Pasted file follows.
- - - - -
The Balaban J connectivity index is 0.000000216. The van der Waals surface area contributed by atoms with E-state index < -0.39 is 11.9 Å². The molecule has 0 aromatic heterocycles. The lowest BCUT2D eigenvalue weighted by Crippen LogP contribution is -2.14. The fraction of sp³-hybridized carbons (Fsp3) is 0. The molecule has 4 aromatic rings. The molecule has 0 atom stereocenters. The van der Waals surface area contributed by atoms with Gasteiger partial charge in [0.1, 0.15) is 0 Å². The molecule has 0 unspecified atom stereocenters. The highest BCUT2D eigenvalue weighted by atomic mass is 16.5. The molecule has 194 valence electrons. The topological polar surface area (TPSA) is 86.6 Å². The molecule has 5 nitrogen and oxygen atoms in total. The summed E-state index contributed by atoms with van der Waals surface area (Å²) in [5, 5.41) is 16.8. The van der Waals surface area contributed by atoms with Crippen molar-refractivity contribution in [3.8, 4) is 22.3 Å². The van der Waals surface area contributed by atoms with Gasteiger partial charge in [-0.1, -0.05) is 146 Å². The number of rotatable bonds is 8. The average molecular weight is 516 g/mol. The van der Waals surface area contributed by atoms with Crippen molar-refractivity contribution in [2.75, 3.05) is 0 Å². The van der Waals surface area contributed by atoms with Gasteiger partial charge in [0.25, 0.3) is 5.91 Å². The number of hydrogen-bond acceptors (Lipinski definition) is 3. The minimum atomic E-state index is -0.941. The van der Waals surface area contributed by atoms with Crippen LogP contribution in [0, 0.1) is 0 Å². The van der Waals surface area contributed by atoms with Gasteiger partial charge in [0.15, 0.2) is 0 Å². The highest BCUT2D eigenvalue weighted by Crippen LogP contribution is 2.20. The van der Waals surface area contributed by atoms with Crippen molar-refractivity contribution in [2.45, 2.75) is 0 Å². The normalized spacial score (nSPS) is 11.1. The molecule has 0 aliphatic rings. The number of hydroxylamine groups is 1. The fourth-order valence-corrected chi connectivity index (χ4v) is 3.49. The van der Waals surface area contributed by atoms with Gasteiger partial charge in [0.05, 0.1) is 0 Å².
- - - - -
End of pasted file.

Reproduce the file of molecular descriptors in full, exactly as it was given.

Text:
The Balaban J connectivity index is 0.000000216. The van der Waals surface area contributed by atoms with E-state index < -0.39 is 11.9 Å². The molecule has 0 aromatic heterocycles. The lowest BCUT2D eigenvalue weighted by Crippen LogP contribution is -2.14. The fraction of sp³-hybridized carbons (Fsp3) is 0. The molecule has 4 aromatic rings. The molecule has 0 atom stereocenters. The van der Waals surface area contributed by atoms with Gasteiger partial charge in [0.1, 0.15) is 0 Å². The molecule has 0 unspecified atom stereocenters. The highest BCUT2D eigenvalue weighted by atomic mass is 16.5. The molecule has 194 valence electrons. The topological polar surface area (TPSA) is 86.6 Å². The molecule has 5 nitrogen and oxygen atoms in total. The summed E-state index contributed by atoms with van der Waals surface area (Å²) in [5, 5.41) is 16.8. The van der Waals surface area contributed by atoms with Crippen molar-refractivity contribution in [3.8, 4) is 22.3 Å². The van der Waals surface area contributed by atoms with Gasteiger partial charge in [-0.1, -0.05) is 146 Å². The number of rotatable bonds is 8. The average molecular weight is 516 g/mol. The van der Waals surface area contributed by atoms with Crippen molar-refractivity contribution in [2.75, 3.05) is 0 Å². The van der Waals surface area contributed by atoms with Gasteiger partial charge in [0.25, 0.3) is 5.91 Å². The number of hydrogen-bond acceptors (Lipinski definition) is 3. The minimum atomic E-state index is -0.941. The van der Waals surface area contributed by atoms with Crippen LogP contribution in [0, 0.1) is 0 Å². The van der Waals surface area contributed by atoms with Gasteiger partial charge in [0.15, 0.2) is 0 Å². The highest BCUT2D eigenvalue weighted by Crippen LogP contribution is 2.20. The van der Waals surface area contributed by atoms with Crippen molar-refractivity contribution in [2.45, 2.75) is 0 Å². The normalized spacial score (nSPS) is 11.1. The molecule has 0 aliphatic rings. The number of hydroxylamine groups is 1. The fourth-order valence-corrected chi connectivity index (χ4v) is 3.49. The van der Waals surface area contributed by atoms with Gasteiger partial charge in [0.05, 0.1) is 0 Å².